BEAUMONT — Two people have distinguished themselves by caring for the homeless, and homeless vets with no thought to race or class. They are our featured sources as 12News this week shares stories of finding unity in Southeast Texas. Of course, no one doubts that racism remains in our culture. But there's also a story rarely told about good things in our world that show racial acceptance and understanding.
A lot of people are not focused on building bridges between the races because they do it every day with no consideration of skin color.
In an effort to show unity in Southeast Texas, 12News found two individuals coming together to solve a major issue in the world today. Dr. Lewis Harris and Lori Odom have the same mission. They are both trying with their whole hearts to alleviate the suffering of the homeless and there is suffering.
12News talked with many in the homeless community recently. Including "Randolph" who told us he just needed the confidence.
"Randolph" has been homeless since his release from prison a week ago, after serving 3 years and 10 months. He has only a few clothes in a backpack and no blanket as Beaumont's nights grow colder.
"I was kinda bad even before I went to prison as far as stealing," Randolph told us. "I always wanted something for nothing."
Well Randolph says he isn't like that anymore. We asked him what he actually owns and he said, "nothing. Self-will." He's paid his debt but one little white lady wants to be of service.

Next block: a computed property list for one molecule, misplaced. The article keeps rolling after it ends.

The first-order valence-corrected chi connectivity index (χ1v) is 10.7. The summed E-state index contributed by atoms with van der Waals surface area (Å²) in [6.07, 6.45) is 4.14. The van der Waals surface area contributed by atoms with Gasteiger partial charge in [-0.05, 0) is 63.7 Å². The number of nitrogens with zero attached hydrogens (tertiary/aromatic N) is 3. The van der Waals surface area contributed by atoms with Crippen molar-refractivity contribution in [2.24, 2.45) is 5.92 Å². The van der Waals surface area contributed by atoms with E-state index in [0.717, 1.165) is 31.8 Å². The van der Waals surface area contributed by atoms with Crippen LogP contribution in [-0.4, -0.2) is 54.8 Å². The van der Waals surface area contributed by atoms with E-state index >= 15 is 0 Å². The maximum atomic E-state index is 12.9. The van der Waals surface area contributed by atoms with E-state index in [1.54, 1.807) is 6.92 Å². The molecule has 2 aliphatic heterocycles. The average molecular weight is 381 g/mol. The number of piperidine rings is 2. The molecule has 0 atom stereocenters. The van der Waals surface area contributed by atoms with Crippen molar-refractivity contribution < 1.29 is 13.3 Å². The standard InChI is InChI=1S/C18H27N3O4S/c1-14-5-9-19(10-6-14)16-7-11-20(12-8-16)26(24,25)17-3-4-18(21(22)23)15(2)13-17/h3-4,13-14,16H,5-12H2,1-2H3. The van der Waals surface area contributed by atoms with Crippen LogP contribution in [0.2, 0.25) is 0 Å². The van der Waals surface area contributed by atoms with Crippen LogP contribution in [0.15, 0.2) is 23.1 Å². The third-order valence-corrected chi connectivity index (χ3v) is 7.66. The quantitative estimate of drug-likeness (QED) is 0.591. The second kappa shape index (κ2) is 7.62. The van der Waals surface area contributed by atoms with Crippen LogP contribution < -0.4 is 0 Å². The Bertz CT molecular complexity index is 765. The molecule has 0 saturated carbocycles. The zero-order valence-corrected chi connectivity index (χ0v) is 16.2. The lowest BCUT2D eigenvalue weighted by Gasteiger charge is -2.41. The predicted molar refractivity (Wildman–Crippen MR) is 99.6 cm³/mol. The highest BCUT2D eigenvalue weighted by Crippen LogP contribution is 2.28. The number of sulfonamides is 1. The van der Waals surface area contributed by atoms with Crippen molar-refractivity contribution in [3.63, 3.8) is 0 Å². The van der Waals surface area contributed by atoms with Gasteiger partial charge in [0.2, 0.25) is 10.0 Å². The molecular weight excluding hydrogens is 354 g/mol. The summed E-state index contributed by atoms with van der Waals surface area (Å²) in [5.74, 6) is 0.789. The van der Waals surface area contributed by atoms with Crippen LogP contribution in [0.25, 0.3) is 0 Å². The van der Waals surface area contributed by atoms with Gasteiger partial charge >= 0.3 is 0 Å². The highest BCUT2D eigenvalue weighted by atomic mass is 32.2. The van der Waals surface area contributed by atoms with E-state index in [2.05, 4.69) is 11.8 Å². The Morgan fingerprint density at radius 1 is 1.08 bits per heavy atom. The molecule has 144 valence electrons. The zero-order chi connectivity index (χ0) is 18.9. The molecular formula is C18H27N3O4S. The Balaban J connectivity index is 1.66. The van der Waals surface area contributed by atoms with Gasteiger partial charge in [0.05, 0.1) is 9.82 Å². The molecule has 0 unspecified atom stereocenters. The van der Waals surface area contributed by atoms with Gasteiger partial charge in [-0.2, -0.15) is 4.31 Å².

"They're all the same. They take care of each other. They got each other's backs. Black. White. Don't matter. On the streets, homeless is homeless," Lori Odom told us.
4 years ago, Lori and her daughter Geri started helping about 8 homeless persons. Now, post-Harvey, that number is 25 or 26. Many are veterans and there are more women than before among the homeless of Beaumont.
"It depresses you. But you have to go on," Lori said.
Lori takes her rapidly dwindling stockpile of blankets, snacks, socks, and hygiene products to the homeless - where they are. In this case a slab in Beaumont.
There are no real maps in the homeless "world” but if you ask around within the homeless community everyone will know about what people call "The Slab." There, race and class just make no difference. It is where Lori and her daughter deliver supplies.
"They are 100 percent thankful for anything they get," Lori says.
On the other side of Beaumont a Vietnam War vet shares the passion to sustain the homeless. Dr. Lewis Harris of the Beaumont Vet Center helped to organize a "Stand Down" event again this year that brought together more than 60 providers - to help the homeless and homeless vets.
"There's a need. People want to think there's not a need. Hey, there are some hurtin' people out there still from Harvey," said Lewis.
Again, with Lewis, skin color makes no difference. "Blue, green, orange, purple, whatever. If they are in need of assistance and are willing to accept assistance, that is what it’s all about."
Lewis has saved people by getting them into free detox services through the program. Hundreds come to the "Stand Down" event each year.
The culture may seem deeply racially divided but Lewis and Lori do not notice race. For them, daily life is about something much bigger.
“Do you see racism? No, not at all,” Odom said.
Contact Odom to help with any donations of blankets or other supplies by calling (409) 474-2206.